The sturgeon caught by fishing guide Steve Kaye on August 9, 2016, on the Fraser River, in the western Canadian province of British Columbia (Courtesy of Steve Kaye)

One sturgeon photo, several false narratives

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A photo of a seven-foot long sturgeon caught in British Columbia in August 2016 has travelled the world online, mostly without mention of its original context. People posted the photo on social media, reporting sightings of the large fish all over North America, in Central America, Europe and Asia. More recently it has returned to Canada with claims that the beast was spotted in the streets of Gatineau, Quebec following a flood.

“It wasn’t the biggest fish I ever caught, not even by a long shot,” Steve Kaye, a fishing guide in the western Canadian province of British Columbia, told AFP. On August 9, 2016, while out fishing with clients, his line caught a large sturgeon which he estimated weighed between 185-200 pounds.

Kaye sent AFP the original photo of the sturgeon by email, along with two other images showing the fish from August 9, 2016.

For Kata Kaye, the administrator of Sturgeon Hunter, Steve’s fishing tour company, the photo of the fish caught in the waters of the Fraser River was something to be shared on social media.

Screenshot of a Facebook post taken on May 22, 2019

Kaye was right beyond what she could foresee. Within a week, people reported the sturgeon was in Maine or Idaho, sometimes claiming to have caught it themselves, or as a joke.

“It’s just ridiculous, the places we’ve seen it pop up. Russia, overseas, pretty much any river that remotely has sturgeon in the US it’s been reported in, all over Canada, you name it,” Steve Kaye recounted to AFP.

The photo was also shared in other languages, with reports of a large unknown fish in Indonesia, a six-meter long sturgeon in Italy’s Lago di Posta Fibreno or simply a “strange fish” in El Salvador’s Rio Lampa.

Screenshot of a Facebook post taken on May 22, 2019
Screenshot of a Facebook post taken on May 22, 2019

 

Kaye, who spends nearly every day of fishing season on the Fraser River, downstream from Chilliwack, doesn’t really understand the virality of the photo: “There’s something about that picture that, for some reason, people really like.”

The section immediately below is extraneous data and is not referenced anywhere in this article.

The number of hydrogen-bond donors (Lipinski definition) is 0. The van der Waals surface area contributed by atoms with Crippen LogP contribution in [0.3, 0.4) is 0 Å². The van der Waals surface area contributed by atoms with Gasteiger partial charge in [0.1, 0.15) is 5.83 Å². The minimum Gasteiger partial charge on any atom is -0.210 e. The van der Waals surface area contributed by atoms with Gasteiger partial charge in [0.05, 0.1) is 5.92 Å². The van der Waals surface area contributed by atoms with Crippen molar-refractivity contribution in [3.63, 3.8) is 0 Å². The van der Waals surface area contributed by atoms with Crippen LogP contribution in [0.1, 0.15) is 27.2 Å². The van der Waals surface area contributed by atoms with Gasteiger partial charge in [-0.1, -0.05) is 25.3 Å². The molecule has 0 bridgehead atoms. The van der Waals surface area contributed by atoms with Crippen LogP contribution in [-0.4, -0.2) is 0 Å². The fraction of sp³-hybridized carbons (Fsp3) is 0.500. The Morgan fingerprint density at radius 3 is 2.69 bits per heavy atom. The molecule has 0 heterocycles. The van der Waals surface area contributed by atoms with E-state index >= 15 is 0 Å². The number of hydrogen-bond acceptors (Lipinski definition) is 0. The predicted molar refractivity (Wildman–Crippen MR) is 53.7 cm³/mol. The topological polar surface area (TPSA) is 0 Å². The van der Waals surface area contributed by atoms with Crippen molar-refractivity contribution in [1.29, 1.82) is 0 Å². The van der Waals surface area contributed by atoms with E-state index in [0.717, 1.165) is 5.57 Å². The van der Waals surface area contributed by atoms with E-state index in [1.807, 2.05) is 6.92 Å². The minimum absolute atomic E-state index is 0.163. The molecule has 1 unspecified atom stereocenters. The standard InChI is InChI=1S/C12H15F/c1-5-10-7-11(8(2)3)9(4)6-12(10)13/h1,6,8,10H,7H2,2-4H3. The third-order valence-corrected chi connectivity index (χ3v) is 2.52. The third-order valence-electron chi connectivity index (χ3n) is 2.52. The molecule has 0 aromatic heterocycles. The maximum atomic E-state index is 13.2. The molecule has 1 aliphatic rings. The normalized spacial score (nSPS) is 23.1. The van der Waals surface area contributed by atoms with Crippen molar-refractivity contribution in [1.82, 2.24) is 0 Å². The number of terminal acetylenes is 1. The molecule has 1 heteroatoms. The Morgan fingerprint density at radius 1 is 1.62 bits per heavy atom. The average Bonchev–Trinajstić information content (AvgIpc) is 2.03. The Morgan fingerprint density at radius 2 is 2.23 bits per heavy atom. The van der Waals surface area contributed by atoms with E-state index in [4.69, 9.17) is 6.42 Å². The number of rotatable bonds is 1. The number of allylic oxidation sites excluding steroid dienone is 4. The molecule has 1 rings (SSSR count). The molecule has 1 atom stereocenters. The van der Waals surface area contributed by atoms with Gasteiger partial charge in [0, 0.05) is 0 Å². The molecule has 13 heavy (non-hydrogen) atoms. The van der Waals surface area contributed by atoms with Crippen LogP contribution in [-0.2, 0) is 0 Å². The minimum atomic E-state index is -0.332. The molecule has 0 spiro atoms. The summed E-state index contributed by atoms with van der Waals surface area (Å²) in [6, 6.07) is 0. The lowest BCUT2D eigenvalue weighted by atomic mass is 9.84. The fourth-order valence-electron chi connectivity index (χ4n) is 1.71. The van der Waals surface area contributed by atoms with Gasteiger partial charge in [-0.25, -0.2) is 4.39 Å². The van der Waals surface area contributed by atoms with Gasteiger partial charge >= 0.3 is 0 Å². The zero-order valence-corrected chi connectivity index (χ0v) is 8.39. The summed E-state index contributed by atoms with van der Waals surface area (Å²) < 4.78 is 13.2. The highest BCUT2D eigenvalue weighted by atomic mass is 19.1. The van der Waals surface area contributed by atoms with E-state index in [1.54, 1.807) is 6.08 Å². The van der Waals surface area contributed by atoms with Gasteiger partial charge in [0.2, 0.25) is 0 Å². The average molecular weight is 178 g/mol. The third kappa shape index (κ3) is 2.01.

“With a bigger fish like that, once the fish starts to tire, we just lead them to shore, then they can be photographed and released. A lot of times once they do get to shore, they get quite docile,” Kaye said. “It was just sitting there, it was slow and not really moving, recuperating,” when he took the photo.

Kaye said he has reported some of the online publications for poaching his photo and sharing it out of context, but new posts keep appearing. Recently, a 2017 Facebook publication claiming that a two-meter-long sturgeon was found in the streets of Gatineau, Quebec, following a flood, has resurfaced in Canada’s French-speaking province, possibly as a result of the Spring 2019 floods in the same area.

Screenshot taken on May 22, 2019 of a Facebook post

At least some people know that the fish came from the Fraser River.

Kaye joked, “I’ve had multiple clients come back into my boat, show me this picture and say, ‘Can we catch a fish like that?’”

UPDATE: This post was updated on May 24, 2019 to add that Kata and Steve Kaye emailed AFP the original photo 
and two others from the 2016 fishing trip where the sturgeon was caught. 
A screenshot of the French- language Facebook post was also added.